Visual artists absent from the President's Committee on the Arts and the Humanities
Twenty-five new appointees have joined the President's Committee on the Arts and the Humanities. So it's not exactly heartening to note that the distinguished roster includes no visual artists.
Or, perhaps, half a visual artist: Chicago's Paula Hannaway Crown, a former banker at Salomon Bros. Inc., is now a principal of the investment firm Henry Crown and Co.; she is also, her official bio says, an artist. Her husband James was Barack Obama's chief presidential campaign fund-raiser in Illinois.
Fourteen of the appointees are business people, educators, arts organization trustees (Crown is on the board of New York's Museum of Modern Art), lawyers, politicians, etc. The remaining 10 are architects and performing artists, half of them actors.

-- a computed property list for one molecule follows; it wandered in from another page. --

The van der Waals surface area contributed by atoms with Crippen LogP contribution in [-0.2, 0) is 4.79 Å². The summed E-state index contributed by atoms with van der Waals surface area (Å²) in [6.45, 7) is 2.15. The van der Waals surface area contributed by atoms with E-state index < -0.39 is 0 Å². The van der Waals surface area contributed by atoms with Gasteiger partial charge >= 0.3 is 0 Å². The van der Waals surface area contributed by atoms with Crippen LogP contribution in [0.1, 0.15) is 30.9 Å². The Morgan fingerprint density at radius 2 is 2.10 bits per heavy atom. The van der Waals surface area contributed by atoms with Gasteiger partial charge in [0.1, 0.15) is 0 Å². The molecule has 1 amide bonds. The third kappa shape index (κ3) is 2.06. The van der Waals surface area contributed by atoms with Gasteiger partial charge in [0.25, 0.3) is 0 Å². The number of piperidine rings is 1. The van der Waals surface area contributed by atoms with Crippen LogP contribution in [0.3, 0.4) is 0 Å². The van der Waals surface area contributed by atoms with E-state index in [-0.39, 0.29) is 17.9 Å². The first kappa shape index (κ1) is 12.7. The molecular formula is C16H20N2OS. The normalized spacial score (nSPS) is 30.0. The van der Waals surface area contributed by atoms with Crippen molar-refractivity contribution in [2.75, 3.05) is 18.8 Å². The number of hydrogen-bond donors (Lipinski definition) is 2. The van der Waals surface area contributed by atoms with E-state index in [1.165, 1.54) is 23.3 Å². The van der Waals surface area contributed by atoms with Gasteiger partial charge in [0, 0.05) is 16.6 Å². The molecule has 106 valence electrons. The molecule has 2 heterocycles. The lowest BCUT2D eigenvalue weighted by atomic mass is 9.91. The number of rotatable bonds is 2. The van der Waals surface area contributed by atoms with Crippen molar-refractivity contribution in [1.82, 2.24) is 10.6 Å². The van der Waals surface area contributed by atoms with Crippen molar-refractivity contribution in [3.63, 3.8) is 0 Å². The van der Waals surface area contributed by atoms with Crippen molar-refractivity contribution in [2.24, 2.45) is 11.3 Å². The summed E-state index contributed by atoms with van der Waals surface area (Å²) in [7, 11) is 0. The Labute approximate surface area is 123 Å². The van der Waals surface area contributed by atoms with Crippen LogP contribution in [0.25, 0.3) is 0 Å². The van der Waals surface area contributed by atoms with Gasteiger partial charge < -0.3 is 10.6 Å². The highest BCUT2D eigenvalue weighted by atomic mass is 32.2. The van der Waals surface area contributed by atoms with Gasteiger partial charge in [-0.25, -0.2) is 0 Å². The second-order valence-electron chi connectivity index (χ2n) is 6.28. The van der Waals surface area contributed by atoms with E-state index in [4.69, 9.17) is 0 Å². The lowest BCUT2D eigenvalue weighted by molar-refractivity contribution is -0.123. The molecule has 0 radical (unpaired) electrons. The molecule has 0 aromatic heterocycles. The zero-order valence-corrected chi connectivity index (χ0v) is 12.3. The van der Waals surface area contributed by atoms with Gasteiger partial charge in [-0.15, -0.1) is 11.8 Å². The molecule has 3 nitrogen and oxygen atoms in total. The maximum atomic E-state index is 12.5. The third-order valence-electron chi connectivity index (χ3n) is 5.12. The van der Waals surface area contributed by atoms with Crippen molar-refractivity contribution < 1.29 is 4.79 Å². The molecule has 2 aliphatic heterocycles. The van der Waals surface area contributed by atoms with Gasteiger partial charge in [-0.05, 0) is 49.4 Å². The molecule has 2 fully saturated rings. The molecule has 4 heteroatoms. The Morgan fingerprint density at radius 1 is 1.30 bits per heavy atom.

According to its website, the committee works "directly with the three primary cultural agencies – National Endowment for the Arts (NEA), National Endowment for the Humanities (NEH), Institute of Museum and Library Services (IMLS) – to initiate and support key programs; to recognize excellence in the fields of arts and humanities; and to encourage private-public partnerships around those disciplines."
The United States is a big country. Apparently, no full-time visual artists suitable to serve could be located.
-- Christopher Knight